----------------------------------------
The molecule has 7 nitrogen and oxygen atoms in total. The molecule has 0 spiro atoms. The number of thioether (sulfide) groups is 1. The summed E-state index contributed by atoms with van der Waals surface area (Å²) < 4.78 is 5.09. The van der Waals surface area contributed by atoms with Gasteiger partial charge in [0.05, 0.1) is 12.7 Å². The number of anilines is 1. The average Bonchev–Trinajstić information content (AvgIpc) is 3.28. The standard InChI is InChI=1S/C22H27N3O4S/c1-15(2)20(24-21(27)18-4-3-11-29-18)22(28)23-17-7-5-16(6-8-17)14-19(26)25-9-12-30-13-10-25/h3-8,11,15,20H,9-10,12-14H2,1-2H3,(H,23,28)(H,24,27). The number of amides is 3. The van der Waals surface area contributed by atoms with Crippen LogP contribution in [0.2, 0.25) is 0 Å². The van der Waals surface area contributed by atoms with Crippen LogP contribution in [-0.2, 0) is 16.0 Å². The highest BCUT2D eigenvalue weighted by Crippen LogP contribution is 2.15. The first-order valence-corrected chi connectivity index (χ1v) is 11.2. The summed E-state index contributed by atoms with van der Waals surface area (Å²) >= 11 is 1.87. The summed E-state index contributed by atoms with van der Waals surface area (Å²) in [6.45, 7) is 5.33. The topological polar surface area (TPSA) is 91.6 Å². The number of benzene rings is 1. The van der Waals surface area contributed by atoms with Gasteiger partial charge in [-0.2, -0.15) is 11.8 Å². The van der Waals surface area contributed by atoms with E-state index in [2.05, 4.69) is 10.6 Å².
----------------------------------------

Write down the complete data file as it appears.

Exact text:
The molecule has 7 nitrogen and oxygen atoms in total. The molecule has 0 spiro atoms. The number of thioether (sulfide) groups is 1. The summed E-state index contributed by atoms with van der Waals surface area (Å²) < 4.78 is 5.09. The van der Waals surface area contributed by atoms with Gasteiger partial charge in [0.05, 0.1) is 12.7 Å². The number of anilines is 1. The average Bonchev–Trinajstić information content (AvgIpc) is 3.28. The standard InChI is InChI=1S/C22H27N3O4S/c1-15(2)20(24-21(27)18-4-3-11-29-18)22(28)23-17-7-5-16(6-8-17)14-19(26)25-9-12-30-13-10-25/h3-8,11,15,20H,9-10,12-14H2,1-2H3,(H,23,28)(H,24,27). The number of amides is 3. The van der Waals surface area contributed by atoms with Crippen LogP contribution in [0.2, 0.25) is 0 Å². The van der Waals surface area contributed by atoms with Crippen LogP contribution in [-0.2, 0) is 16.0 Å². The highest BCUT2D eigenvalue weighted by Crippen LogP contribution is 2.15. The first-order valence-corrected chi connectivity index (χ1v) is 11.2. The summed E-state index contributed by atoms with van der Waals surface area (Å²) >= 11 is 1.87. The summed E-state index contributed by atoms with van der Waals surface area (Å²) in [6.45, 7) is 5.33. The topological polar surface area (TPSA) is 91.6 Å². The number of benzene rings is 1. The van der Waals surface area contributed by atoms with Gasteiger partial charge in [-0.2, -0.15) is 11.8 Å². The van der Waals surface area contributed by atoms with E-state index in [2.05, 4.69) is 10.6 Å².